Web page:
We are in the state of Jalisco, which according to the news reports, should have me cautious or even in retreat from this place of crime–danger. Yet, all we experience are peaceful friendly people living their lives. When I hear reports of the homicides (which is rare, since I’m somewhat tuned out to the news) – I’m perplexed. Jalisco, I read to Michael, is at the center of the drug-gang warfare. Most recently four film students were reported missing, most likely they were kidnapped and slaughtered! Hmmm? I think I’m living in a parallel-universe or something. The place I see is beautiful. The people warm, joyous, open, and helpful beyond belief. Hmmm? I do wonder “why are there so many policía on this desolate beach?” – as we found at the Aquarium/Tenacatita. Is this a hideout for the cartel or is it something else? Are the policía there to protect these people living on the beach, running beach palapas and fishing? Hmmm? not sure. We come in peace and find it here, but we are careful. Politics & crime watch aside – the Costalegre (happy coast) region is a cruisers’ delight.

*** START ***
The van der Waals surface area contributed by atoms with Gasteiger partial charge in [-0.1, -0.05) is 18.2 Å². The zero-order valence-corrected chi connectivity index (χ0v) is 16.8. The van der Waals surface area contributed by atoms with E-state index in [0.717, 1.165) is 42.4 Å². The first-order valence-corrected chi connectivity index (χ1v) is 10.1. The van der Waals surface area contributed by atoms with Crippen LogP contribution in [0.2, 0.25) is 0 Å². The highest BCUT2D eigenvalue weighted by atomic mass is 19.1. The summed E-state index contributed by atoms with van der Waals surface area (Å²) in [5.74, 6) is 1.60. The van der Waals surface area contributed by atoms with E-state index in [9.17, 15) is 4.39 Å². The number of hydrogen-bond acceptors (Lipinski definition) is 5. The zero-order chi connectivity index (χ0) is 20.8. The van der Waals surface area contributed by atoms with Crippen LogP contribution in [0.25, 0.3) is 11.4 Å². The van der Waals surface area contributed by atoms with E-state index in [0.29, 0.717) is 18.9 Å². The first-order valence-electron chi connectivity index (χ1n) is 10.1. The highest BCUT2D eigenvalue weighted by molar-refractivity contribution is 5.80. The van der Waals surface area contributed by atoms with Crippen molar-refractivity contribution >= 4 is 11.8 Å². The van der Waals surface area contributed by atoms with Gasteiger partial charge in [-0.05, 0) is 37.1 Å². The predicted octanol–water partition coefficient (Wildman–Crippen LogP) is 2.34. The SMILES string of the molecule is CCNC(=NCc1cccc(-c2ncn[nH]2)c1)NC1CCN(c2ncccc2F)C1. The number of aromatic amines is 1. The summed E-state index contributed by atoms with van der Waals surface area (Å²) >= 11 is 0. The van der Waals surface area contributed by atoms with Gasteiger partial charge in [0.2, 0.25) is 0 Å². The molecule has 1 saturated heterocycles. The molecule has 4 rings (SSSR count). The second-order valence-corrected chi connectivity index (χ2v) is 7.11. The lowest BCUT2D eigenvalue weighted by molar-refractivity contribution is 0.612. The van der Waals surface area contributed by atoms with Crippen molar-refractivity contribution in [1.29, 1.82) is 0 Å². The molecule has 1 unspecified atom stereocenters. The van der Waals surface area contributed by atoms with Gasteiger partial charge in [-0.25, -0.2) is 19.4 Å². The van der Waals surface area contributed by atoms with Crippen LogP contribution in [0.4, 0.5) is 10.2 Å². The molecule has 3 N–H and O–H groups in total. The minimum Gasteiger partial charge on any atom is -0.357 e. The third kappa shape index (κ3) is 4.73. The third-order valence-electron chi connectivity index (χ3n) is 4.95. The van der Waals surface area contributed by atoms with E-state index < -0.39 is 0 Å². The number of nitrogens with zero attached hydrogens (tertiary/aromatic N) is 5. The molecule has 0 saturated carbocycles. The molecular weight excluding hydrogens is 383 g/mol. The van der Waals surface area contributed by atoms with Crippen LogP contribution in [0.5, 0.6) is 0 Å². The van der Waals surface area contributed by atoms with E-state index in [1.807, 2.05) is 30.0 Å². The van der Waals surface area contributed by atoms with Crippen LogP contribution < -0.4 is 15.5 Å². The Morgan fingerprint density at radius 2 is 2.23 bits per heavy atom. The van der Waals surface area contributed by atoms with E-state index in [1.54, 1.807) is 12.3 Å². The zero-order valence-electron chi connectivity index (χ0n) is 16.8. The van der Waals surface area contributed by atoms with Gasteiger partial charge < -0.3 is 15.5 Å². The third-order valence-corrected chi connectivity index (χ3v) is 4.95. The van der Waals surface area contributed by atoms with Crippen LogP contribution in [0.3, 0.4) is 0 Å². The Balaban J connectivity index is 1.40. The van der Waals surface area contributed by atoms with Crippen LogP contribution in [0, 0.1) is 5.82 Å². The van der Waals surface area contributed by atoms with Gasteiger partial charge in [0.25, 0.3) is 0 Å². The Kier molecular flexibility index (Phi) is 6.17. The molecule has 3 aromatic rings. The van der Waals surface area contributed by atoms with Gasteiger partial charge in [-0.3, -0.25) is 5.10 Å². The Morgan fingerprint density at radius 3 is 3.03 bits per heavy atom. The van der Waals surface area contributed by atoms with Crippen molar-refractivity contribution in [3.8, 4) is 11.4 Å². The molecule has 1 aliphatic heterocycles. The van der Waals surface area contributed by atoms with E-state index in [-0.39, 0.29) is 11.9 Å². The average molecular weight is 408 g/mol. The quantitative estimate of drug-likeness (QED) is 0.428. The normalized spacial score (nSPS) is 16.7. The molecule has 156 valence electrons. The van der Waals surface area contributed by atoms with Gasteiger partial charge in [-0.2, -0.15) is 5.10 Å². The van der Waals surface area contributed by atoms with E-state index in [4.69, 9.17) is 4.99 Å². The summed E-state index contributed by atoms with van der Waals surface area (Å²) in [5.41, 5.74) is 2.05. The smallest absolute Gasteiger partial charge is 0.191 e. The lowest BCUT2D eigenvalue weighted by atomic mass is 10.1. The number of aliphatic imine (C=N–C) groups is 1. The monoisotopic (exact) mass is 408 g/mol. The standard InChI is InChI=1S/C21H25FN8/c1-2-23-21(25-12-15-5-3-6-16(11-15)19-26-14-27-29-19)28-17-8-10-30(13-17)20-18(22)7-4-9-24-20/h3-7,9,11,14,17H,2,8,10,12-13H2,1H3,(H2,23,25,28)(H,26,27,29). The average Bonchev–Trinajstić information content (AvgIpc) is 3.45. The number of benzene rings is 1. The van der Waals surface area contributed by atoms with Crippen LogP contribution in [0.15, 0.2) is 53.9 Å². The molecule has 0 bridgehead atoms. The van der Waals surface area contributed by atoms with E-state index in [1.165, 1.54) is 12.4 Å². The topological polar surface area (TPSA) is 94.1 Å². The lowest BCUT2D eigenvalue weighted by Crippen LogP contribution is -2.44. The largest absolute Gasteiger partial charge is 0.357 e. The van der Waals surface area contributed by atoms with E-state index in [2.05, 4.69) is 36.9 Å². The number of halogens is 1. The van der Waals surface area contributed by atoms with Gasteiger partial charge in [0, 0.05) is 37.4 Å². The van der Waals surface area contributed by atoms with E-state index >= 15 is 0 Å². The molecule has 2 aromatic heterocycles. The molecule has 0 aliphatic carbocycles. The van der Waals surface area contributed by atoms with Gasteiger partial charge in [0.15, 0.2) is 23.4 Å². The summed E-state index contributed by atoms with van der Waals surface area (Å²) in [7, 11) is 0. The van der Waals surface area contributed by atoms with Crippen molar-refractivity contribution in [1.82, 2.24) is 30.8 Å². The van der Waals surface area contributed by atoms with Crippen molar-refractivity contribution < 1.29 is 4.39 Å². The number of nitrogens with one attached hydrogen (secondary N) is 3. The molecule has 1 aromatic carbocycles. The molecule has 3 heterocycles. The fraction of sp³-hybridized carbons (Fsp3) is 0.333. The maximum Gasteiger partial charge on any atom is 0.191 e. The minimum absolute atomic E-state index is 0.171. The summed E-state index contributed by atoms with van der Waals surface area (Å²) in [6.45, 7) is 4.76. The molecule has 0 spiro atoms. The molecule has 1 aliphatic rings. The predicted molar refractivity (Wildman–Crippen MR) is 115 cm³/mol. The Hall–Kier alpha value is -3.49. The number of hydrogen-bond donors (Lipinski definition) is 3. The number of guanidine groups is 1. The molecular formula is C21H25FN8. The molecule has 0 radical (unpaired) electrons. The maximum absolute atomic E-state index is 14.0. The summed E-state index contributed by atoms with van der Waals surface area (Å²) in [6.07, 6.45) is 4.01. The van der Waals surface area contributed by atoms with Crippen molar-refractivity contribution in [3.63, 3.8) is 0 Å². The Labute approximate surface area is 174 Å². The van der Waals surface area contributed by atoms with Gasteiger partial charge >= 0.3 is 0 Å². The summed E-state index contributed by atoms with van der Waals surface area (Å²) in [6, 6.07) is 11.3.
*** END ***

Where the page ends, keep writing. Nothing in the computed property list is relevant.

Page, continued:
Barra de Navidad
We arrived in Barra with high expectations as it tops many boaters favorite stops along the pacific coast. It did not disappoint. Granted, we stayed in the marina, not in the lagoon anchorage where many a boat have gone aground or drifted. We were there in April, notoriously the windiest month (who knew?). It did blow hard in the afternoons, but we were tied up to the dock safe and sound. Our friend George (Circadian) served as our excellent tour guide and we quickly settled into the Barra lifestyle with french pastries delivered daily to the boat by the french baker, water taxis to town, beautiful walks in lush landscaping, and delicious food and fun with friends.